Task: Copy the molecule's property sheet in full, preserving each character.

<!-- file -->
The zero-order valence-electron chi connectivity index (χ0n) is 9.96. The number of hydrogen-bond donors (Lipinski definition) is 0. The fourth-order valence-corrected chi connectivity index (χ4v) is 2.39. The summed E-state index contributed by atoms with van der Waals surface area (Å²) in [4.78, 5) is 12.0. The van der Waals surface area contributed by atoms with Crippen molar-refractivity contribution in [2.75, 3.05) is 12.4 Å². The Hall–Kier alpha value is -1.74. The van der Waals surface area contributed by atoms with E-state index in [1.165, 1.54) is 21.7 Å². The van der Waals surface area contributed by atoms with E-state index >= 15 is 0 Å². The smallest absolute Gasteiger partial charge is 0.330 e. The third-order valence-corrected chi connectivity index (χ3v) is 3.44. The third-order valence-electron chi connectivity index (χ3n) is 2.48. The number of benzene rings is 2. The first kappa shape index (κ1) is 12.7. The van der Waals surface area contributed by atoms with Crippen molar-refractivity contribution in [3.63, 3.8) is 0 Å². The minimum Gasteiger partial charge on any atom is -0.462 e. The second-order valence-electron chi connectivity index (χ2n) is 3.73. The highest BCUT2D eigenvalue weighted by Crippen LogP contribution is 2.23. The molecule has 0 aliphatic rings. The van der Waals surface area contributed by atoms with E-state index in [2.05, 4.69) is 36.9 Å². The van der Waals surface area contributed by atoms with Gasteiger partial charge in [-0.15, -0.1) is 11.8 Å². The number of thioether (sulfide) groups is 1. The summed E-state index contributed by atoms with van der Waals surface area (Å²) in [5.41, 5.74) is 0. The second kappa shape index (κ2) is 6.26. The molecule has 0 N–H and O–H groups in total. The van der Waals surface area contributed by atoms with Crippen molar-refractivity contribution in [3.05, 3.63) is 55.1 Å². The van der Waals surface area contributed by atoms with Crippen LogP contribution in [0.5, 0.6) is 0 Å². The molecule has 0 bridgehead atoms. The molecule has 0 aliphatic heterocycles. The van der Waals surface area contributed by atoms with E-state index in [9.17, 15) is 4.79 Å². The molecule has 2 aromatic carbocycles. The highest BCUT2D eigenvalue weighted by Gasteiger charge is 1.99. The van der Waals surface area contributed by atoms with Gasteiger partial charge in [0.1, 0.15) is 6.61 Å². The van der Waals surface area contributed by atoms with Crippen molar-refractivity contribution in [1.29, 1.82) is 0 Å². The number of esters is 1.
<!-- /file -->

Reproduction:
The zero-order valence-electron chi connectivity index (χ0n) is 9.96. The number of hydrogen-bond donors (Lipinski definition) is 0. The fourth-order valence-corrected chi connectivity index (χ4v) is 2.39. The summed E-state index contributed by atoms with van der Waals surface area (Å²) in [4.78, 5) is 12.0. The van der Waals surface area contributed by atoms with Crippen molar-refractivity contribution in [2.75, 3.05) is 12.4 Å². The Hall–Kier alpha value is -1.74. The van der Waals surface area contributed by atoms with E-state index in [1.165, 1.54) is 21.7 Å². The van der Waals surface area contributed by atoms with E-state index >= 15 is 0 Å². The smallest absolute Gasteiger partial charge is 0.330 e. The third-order valence-corrected chi connectivity index (χ3v) is 3.44. The third-order valence-electron chi connectivity index (χ3n) is 2.48. The number of benzene rings is 2. The first kappa shape index (κ1) is 12.7. The van der Waals surface area contributed by atoms with Crippen molar-refractivity contribution in [3.63, 3.8) is 0 Å². The minimum Gasteiger partial charge on any atom is -0.462 e. The second-order valence-electron chi connectivity index (χ2n) is 3.73. The highest BCUT2D eigenvalue weighted by Crippen LogP contribution is 2.23. The molecule has 0 aliphatic rings. The van der Waals surface area contributed by atoms with E-state index in [2.05, 4.69) is 36.9 Å². The van der Waals surface area contributed by atoms with Gasteiger partial charge in [-0.15, -0.1) is 11.8 Å². The number of thioether (sulfide) groups is 1. The summed E-state index contributed by atoms with van der Waals surface area (Å²) in [5.41, 5.74) is 0. The second kappa shape index (κ2) is 6.26. The molecule has 0 N–H and O–H groups in total. The van der Waals surface area contributed by atoms with Crippen molar-refractivity contribution in [3.05, 3.63) is 55.1 Å². The van der Waals surface area contributed by atoms with Crippen LogP contribution in [0.5, 0.6) is 0 Å². The molecule has 0 bridgehead atoms. The molecule has 0 aliphatic heterocycles. The van der Waals surface area contributed by atoms with E-state index in [9.17, 15) is 4.79 Å². The molecule has 2 aromatic carbocycles. The highest BCUT2D eigenvalue weighted by Gasteiger charge is 1.99. The van der Waals surface area contributed by atoms with Gasteiger partial charge in [0.1, 0.15) is 6.61 Å². The van der Waals surface area contributed by atoms with Crippen molar-refractivity contribution in [1.29, 1.82) is 0 Å². The number of esters is 1.